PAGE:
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  • Zukoski named next vice chancellor for research

    CHAMPAIGN, Ill. Charles F. Zukoski, professor and head of the chemical engineering department at the University of Illinois at Urbana-Champaign, has been chosen to be the next vice chancellor for research of the Urbana campus.

  • Wrinkled membranes create novel drug-delivery system

    CHAMPAIGN, Ill. - A University of Illinois scientist studying how membranes wrinkle has discovered a novel system for on-demand drug delivery.

  • Sheldon H. Jacobson

    Would a laptop and tablet ban enhance air travel security?

    Computer science professor Sheldon H. Jacobson discusses the proposed Department of Homeland Security ban of laptop and tablet computers in the passenger cabins of certain flights.

  • World's fastest transistor approaches goal of terahertz device

    CHAMPAIGN, Ill. - Scientists at the University of Illinois at Urbana-Champaign have again broken their own speed record for the world's fastest transistor. With a frequency of 845 gigahertz, their latest device is approximately 300 gigahertz faster than transistors built by other research groups, and approaches the goal of a terahertz device.

  • With increasing obesity, fuel consumption becomes weighty matter

    CHAMPAIGN, Ill. - Excess fuel consumption caused by excess driver and passenger weight has increased in the past two years, with no end in sight.

  • University of Illinois researcher Ben Grosser

    Will hiding 'like' counts and other numbers improve social media?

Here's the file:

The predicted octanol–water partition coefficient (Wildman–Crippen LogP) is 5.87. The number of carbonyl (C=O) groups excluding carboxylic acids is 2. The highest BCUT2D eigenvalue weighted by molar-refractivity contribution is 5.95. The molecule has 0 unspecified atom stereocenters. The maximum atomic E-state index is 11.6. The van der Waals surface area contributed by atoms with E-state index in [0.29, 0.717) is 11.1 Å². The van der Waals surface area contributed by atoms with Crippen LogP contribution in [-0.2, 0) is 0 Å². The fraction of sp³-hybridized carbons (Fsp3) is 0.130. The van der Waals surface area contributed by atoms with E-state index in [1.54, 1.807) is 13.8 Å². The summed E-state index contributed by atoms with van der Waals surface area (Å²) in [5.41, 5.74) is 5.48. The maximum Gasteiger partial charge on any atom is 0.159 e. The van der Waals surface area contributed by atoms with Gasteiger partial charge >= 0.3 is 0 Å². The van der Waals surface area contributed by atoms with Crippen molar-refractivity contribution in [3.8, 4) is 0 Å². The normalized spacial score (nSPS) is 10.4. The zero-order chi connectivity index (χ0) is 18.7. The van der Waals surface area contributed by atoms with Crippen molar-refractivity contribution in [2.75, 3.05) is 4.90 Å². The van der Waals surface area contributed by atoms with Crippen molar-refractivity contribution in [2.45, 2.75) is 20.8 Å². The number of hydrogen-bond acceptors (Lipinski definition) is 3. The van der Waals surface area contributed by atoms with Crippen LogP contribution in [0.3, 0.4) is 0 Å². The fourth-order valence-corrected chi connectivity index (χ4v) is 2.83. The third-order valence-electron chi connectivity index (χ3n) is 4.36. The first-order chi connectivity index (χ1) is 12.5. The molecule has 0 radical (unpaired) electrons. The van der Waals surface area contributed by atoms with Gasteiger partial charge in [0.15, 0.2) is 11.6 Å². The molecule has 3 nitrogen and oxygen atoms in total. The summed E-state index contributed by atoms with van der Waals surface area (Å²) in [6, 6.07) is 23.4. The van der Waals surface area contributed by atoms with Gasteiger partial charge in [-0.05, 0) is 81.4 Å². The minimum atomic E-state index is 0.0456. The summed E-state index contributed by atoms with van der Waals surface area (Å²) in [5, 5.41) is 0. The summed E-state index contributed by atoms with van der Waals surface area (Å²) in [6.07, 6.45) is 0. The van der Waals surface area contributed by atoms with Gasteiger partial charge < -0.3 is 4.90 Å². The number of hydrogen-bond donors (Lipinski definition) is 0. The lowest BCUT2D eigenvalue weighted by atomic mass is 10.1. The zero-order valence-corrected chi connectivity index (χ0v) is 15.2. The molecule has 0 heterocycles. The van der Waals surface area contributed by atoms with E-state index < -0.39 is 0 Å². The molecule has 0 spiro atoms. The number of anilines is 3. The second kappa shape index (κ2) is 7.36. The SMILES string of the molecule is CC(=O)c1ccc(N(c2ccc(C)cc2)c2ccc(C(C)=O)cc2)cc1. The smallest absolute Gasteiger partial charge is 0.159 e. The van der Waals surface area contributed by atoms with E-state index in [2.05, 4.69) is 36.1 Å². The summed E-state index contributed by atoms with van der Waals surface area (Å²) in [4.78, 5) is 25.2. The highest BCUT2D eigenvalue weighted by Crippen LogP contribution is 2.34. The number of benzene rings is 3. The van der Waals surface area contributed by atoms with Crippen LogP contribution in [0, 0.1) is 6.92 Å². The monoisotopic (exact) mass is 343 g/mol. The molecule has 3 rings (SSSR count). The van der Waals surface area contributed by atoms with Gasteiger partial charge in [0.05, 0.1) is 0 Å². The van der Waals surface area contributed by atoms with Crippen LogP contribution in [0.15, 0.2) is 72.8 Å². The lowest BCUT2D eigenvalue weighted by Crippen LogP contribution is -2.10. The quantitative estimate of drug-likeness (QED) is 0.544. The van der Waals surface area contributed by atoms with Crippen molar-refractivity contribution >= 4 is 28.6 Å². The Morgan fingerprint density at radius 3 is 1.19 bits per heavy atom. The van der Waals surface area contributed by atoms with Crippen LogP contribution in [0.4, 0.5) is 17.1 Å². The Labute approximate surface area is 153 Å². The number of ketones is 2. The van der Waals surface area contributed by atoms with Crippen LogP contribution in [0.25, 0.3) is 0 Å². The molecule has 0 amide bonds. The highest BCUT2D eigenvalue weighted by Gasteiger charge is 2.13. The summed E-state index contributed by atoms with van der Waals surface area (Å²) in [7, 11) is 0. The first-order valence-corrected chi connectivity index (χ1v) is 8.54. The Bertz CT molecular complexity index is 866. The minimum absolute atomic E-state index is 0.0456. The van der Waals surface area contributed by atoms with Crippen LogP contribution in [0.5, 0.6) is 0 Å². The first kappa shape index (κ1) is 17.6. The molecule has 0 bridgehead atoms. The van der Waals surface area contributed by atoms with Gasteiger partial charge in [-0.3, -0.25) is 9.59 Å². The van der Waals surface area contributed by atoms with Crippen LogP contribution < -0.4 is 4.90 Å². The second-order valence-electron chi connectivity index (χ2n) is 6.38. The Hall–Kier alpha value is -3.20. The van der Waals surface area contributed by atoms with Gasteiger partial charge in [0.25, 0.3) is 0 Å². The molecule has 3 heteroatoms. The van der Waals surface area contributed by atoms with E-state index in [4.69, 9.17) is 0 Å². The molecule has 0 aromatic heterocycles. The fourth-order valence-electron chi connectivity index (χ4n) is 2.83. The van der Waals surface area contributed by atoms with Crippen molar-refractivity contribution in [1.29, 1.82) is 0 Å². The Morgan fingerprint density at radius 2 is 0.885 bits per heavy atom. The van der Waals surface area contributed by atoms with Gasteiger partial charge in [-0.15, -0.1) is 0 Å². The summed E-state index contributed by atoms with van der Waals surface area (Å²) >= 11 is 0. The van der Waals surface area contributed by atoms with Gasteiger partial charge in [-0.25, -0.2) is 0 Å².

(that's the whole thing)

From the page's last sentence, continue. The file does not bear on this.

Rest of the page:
Social media companies are experimenting with hiding metrics on their platforms – something University of Illinois art professor Ben Grosser has been exploring since 2012 with his Demetricator projects.

  • Photo of Professor Sheldon Jacobson

    Why you should factor driving into your weight loss plan

    A Minute With...™ Sheldon Jacobson, expert on data science

  • Jonathan Makela

    Why we can expect to see more activity like the recent solar flares

    A Minute With™...  Jonathan Makela, a professor of electrical and computer engineering

  • Tami Bond

    Why reducing black carbon is an essential - and relatively easy - first step in the fight against global warming

    A Minute With™... civil and environmental engineering professor Tami Bond

  • Portrait of researcher Kelly Stephani

    Why is the use of hypersonic missiles in the Russia-Ukraine conflict significant?

    The U.S. recently confirmed that the Russian Ministry of Defence fired a hypersonic ballistic missile to destroy an underground arms depot in western Ukraine. This event marks Russia’s first use of the Kinzhal ballistic missile in this war and the first known use of a hypersonic missile in combat. Mechanical science and engineering professor Kelly Stephani spoke with News Bureau physical sciences editor Lois Yoksoulian about the significance of this technology.

  • Professor Tami Bond

    Why does atmospheric chemistry research matter?

    On Aug. 26, the National Academy of Sciences released a report on the future of atmospheric chemistry research in the U.S. Illinois civil and environmental engineering professor Tami Bond was among the contributors

  • Why did Illinois ban plastic microbeads?

    A Minute With™... B.K. Sharma and Nancy Holm, researchers at the Illinois Sustainable Technology Center

  • Why are there so many potholes this year?

    A Minute With™... Imad Al-Qadi, the director of the Illinois Center for Transportation and a professor of civil and environmental engineering

  • Professor Atul Jain

    Why are global CO2 emissions on the rise again?

    The annual Carbon Budget report found that fossil fuel emissions are on the rise again in 2017, says atmospheric sciences professor and report contributor Atul Jain

  • Photo of Professor Atul Jain

    What's in the Paris climate agreement?

    A Minute With...™ Atul Jain, expert on atmospheric carbon and climate change

  • The annual Carbon Budget report found that CO2 are projected to rise again for 2019, but at slower rate than in previous years, says atmospheric sciences professor Atul Jain.

    What’s in the global carbon budget?